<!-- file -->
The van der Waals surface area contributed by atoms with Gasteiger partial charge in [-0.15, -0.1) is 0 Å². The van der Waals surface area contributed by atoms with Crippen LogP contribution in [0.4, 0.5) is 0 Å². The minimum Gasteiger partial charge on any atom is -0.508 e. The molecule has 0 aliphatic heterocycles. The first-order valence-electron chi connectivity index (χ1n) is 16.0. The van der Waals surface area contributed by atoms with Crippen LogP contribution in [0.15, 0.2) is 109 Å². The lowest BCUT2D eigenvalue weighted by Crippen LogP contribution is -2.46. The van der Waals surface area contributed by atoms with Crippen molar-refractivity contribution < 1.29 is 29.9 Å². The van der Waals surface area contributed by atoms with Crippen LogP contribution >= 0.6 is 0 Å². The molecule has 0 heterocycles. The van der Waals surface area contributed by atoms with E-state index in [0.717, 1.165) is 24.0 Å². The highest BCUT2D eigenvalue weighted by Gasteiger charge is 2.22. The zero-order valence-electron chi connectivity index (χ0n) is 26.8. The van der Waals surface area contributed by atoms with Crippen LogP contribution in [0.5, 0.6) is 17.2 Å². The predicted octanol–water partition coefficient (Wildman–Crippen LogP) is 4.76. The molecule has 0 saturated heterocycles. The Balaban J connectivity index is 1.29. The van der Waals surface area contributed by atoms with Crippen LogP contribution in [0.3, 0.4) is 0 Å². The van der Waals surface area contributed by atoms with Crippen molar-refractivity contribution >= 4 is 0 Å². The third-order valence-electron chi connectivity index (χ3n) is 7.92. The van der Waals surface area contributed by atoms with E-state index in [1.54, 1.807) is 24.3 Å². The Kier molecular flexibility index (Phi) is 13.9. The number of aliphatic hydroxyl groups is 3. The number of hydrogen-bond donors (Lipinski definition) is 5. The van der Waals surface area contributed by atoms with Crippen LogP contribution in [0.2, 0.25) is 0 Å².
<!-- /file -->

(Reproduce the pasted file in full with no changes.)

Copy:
The van der Waals surface area contributed by atoms with Gasteiger partial charge in [-0.15, -0.1) is 0 Å². The van der Waals surface area contributed by atoms with Crippen LogP contribution in [0.4, 0.5) is 0 Å². The minimum Gasteiger partial charge on any atom is -0.508 e. The molecule has 0 aliphatic heterocycles. The first-order valence-electron chi connectivity index (χ1n) is 16.0. The van der Waals surface area contributed by atoms with Crippen LogP contribution in [0.15, 0.2) is 109 Å². The lowest BCUT2D eigenvalue weighted by Crippen LogP contribution is -2.46. The van der Waals surface area contributed by atoms with Crippen molar-refractivity contribution < 1.29 is 29.9 Å². The van der Waals surface area contributed by atoms with Crippen LogP contribution >= 0.6 is 0 Å². The molecule has 0 heterocycles. The van der Waals surface area contributed by atoms with E-state index in [0.717, 1.165) is 24.0 Å². The highest BCUT2D eigenvalue weighted by Gasteiger charge is 2.22. The zero-order valence-electron chi connectivity index (χ0n) is 26.8. The van der Waals surface area contributed by atoms with Crippen LogP contribution in [0.5, 0.6) is 17.2 Å². The predicted octanol–water partition coefficient (Wildman–Crippen LogP) is 4.76. The molecule has 0 saturated heterocycles. The Balaban J connectivity index is 1.29. The van der Waals surface area contributed by atoms with Crippen LogP contribution in [0.3, 0.4) is 0 Å². The van der Waals surface area contributed by atoms with Crippen molar-refractivity contribution >= 4 is 0 Å². The third-order valence-electron chi connectivity index (χ3n) is 7.92. The van der Waals surface area contributed by atoms with E-state index in [1.54, 1.807) is 24.3 Å². The Kier molecular flexibility index (Phi) is 13.9. The number of aliphatic hydroxyl groups is 3. The number of hydrogen-bond donors (Lipinski definition) is 5. The van der Waals surface area contributed by atoms with Crippen LogP contribution in [0.2, 0.25) is 0 Å².